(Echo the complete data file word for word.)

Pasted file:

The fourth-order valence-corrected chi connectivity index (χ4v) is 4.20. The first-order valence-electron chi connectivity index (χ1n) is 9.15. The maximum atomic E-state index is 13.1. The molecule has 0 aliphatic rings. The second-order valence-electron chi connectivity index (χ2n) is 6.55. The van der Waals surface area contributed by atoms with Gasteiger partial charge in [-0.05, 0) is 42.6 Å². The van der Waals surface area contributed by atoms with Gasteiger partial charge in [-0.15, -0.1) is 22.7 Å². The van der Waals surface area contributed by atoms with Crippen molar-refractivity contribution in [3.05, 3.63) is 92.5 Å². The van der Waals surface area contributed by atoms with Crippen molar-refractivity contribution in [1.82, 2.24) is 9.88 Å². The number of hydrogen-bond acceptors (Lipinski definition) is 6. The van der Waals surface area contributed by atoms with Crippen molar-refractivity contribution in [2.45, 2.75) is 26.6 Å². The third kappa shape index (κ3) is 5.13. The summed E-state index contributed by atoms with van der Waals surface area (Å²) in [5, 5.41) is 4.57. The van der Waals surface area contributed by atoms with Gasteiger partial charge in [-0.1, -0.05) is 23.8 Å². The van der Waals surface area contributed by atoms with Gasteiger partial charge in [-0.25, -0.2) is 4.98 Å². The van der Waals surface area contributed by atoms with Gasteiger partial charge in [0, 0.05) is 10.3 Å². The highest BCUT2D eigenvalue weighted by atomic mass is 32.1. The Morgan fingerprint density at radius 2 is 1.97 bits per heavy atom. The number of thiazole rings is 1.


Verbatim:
The fourth-order valence-corrected chi connectivity index (χ4v) is 4.20. The first-order valence-electron chi connectivity index (χ1n) is 9.15. The maximum atomic E-state index is 13.1. The molecule has 0 aliphatic rings. The second-order valence-electron chi connectivity index (χ2n) is 6.55. The van der Waals surface area contributed by atoms with Gasteiger partial charge in [-0.05, 0) is 42.6 Å². The van der Waals surface area contributed by atoms with Gasteiger partial charge in [-0.15, -0.1) is 22.7 Å². The van der Waals surface area contributed by atoms with Crippen molar-refractivity contribution in [3.05, 3.63) is 92.5 Å². The van der Waals surface area contributed by atoms with Crippen molar-refractivity contribution in [1.82, 2.24) is 9.88 Å². The number of hydrogen-bond acceptors (Lipinski definition) is 6. The van der Waals surface area contributed by atoms with Crippen molar-refractivity contribution in [2.45, 2.75) is 26.6 Å². The third kappa shape index (κ3) is 5.13. The summed E-state index contributed by atoms with van der Waals surface area (Å²) in [5, 5.41) is 4.57. The van der Waals surface area contributed by atoms with Gasteiger partial charge in [-0.1, -0.05) is 23.8 Å². The van der Waals surface area contributed by atoms with Gasteiger partial charge in [-0.25, -0.2) is 4.98 Å². The van der Waals surface area contributed by atoms with Gasteiger partial charge in [0, 0.05) is 10.3 Å². The highest BCUT2D eigenvalue weighted by atomic mass is 32.1. The Morgan fingerprint density at radius 2 is 1.97 bits per heavy atom. The number of thiazole rings is 1.